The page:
Public money will pay for shoreline improvements and new underpasses — at 67th Street and South Shore Drive, and 66th Street and Jeffery Boulevard — as well as the potential closing of Marquette Drive between Cornell and Lake Shore Drive.

The Golf Alliance doesn’t expect to present final plans before early summer.

But as the Park District-approved proposal works its way through community hearings, residents consistently have demanded the project wreak less havoc on area terrain; stimulate economic development; retain community affordability and accessibility; and include a youth component.

“The themes we heard the most were about affordability and access and doing more for kids. So yes, there’s this grand vision of a restored golf course, but we don’t need to wait for that. There’s a lot of people working very hard to show some immediate results for the community,” said Brian Hogan, another Golf Alliance co-founder and director.

“This team from Excel has been a big piece of it. The Alliance bought all the irons, and the Chicago District Golf Association donated the woods and putters and the bags so each kid was able to get a set,” he said.

Felipe cherishes his. “The thing that surprised me most was the clubs were brand spanking new. Like, not one ball had hit them yet. It was pretty cool,” he said.

The Jackson Park and South Shore Cultural Center advisory councils helped spread the word about its need for mentors. The group still would welcome volunteers. The six who came out this day included retired railroad worker Reggie Seay and Lorne Boutte, a 2013 Chicago State University graduate who’d been captain of its golf team and was coaching Felipe.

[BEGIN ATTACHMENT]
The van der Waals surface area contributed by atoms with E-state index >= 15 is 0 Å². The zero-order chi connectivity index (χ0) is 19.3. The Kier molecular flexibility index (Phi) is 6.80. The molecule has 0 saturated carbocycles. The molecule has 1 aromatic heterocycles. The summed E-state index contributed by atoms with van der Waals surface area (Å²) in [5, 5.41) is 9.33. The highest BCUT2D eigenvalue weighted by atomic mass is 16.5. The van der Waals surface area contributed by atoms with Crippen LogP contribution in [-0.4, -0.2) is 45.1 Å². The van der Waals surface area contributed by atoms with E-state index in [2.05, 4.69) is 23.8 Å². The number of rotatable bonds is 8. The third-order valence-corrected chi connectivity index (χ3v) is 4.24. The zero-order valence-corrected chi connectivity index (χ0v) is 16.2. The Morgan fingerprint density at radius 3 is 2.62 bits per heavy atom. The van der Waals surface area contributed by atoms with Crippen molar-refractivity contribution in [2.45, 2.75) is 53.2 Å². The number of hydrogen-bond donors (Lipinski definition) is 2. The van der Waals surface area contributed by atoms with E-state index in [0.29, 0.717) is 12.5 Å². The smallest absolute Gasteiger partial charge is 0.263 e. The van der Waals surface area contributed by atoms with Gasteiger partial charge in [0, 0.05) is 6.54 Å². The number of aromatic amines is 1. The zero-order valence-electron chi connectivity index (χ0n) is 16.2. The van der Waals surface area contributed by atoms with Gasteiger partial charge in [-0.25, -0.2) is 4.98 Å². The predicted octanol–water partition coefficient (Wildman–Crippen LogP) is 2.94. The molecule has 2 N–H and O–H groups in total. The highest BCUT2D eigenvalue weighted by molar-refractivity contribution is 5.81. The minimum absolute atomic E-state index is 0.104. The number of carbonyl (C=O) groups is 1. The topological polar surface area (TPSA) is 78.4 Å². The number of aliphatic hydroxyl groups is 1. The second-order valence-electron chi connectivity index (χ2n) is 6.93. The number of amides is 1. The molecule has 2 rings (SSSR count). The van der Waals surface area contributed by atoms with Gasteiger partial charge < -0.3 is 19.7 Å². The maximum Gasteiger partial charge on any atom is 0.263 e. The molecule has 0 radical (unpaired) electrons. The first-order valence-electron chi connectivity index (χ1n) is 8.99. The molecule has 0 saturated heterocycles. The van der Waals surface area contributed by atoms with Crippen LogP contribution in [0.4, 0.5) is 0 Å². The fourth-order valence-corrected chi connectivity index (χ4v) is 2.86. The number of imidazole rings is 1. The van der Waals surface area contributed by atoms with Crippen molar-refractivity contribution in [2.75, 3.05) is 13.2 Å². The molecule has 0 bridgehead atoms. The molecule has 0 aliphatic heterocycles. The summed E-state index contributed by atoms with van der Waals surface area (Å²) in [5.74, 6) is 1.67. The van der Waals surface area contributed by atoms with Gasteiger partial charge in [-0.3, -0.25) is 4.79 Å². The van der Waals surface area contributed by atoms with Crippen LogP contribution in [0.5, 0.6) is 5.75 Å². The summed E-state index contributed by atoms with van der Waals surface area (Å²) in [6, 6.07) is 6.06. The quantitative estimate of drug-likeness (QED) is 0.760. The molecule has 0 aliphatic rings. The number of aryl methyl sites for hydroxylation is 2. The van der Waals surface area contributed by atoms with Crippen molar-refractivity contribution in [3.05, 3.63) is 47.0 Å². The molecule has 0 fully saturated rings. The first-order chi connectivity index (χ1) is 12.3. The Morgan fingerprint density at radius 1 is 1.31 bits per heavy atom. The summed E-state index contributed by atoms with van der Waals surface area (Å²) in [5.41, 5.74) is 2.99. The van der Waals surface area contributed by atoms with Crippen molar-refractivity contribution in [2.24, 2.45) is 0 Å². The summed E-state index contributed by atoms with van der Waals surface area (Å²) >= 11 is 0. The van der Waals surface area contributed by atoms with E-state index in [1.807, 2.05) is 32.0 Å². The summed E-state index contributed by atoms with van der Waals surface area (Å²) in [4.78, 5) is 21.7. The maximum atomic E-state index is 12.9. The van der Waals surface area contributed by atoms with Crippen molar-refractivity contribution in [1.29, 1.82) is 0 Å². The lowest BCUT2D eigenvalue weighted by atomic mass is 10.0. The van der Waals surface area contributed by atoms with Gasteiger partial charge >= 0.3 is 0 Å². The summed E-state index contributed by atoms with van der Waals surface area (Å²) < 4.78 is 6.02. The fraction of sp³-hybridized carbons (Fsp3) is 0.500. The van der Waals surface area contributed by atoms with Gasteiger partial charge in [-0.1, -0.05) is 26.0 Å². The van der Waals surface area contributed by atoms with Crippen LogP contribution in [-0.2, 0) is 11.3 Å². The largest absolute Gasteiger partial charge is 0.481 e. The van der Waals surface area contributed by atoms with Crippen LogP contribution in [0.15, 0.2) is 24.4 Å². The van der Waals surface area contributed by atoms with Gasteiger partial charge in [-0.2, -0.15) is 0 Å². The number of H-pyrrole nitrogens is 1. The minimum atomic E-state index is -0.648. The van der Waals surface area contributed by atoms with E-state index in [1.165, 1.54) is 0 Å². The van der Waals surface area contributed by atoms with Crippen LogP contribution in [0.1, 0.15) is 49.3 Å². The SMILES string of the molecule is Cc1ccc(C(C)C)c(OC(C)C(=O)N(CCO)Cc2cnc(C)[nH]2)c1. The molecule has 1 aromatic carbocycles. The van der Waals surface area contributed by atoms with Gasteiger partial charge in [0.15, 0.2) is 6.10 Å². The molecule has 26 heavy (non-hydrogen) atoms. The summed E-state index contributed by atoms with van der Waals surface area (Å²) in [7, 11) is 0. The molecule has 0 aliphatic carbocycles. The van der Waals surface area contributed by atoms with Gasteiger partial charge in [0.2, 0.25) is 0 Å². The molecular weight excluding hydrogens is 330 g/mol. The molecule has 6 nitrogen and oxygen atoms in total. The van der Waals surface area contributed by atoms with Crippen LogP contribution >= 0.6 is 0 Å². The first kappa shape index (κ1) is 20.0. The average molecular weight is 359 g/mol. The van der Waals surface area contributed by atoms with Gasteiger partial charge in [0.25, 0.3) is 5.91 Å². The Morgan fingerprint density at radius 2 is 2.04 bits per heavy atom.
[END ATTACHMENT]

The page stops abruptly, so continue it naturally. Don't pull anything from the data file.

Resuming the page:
Felipe Talavera | Maudlyne Ihejirika/Sun-Times Media

Felipe Talavera | Maudlyne Ihejirika/Sun-Times Media

“It’s cool to be around other people who share the same likes as you,” said Felipe. “Today he taught me to just square up to the ball, and stroke through, instead of trying to smack at it, to just follow through.”

A Western Golf Association caddy program will provide jobs and mentoring this summer to a couple dozen high school teens at Jackson Park Golf Course. A slew of applications are being vetted.

“We’ll fund caddies available at no cost to players, though we’ll ask golfers to provide introduction to golf, and mentoring elements, career guidance,” said Hogan. “We want to reach kids like Felipe who might have been exposed to golf at some point but drifted away, and those who’d never be at a golf course but for this project.”

Felipe’s a quick learner and his game is improving. After practice is over and all others have left, he’s still there swinging away.

“The reason I like it is because it’s just you,” Felipe said. “Like, if you hit a bad shot, you can’t blame it on your teammates or anything. It’s your fault, and you know what you need to improve on. Sometimes you’ll get lucky, and it’s only you out there, hitting balls your hardest and seeing how far they go. That’s the fun part. I’m feeling like if I work hard, maybe I can go somewhere with this.”

Jordan Edwards (right), a member of the new golf team at Excel Academy of South Shore gets putting tips from Chicago Parks Golf Alliance mentor Reggie Seay at South Shore Golf Course. | Photo by Melanie Brown/CPGA

Jordan Edwards (right), a member of the new golf team at Excel Academy of South Shore gets putting tips from Chicago Parks Golf Alliance mentor Reggie Seay at South Shore Golf Course. | Photo by Melanie Brown/CPGA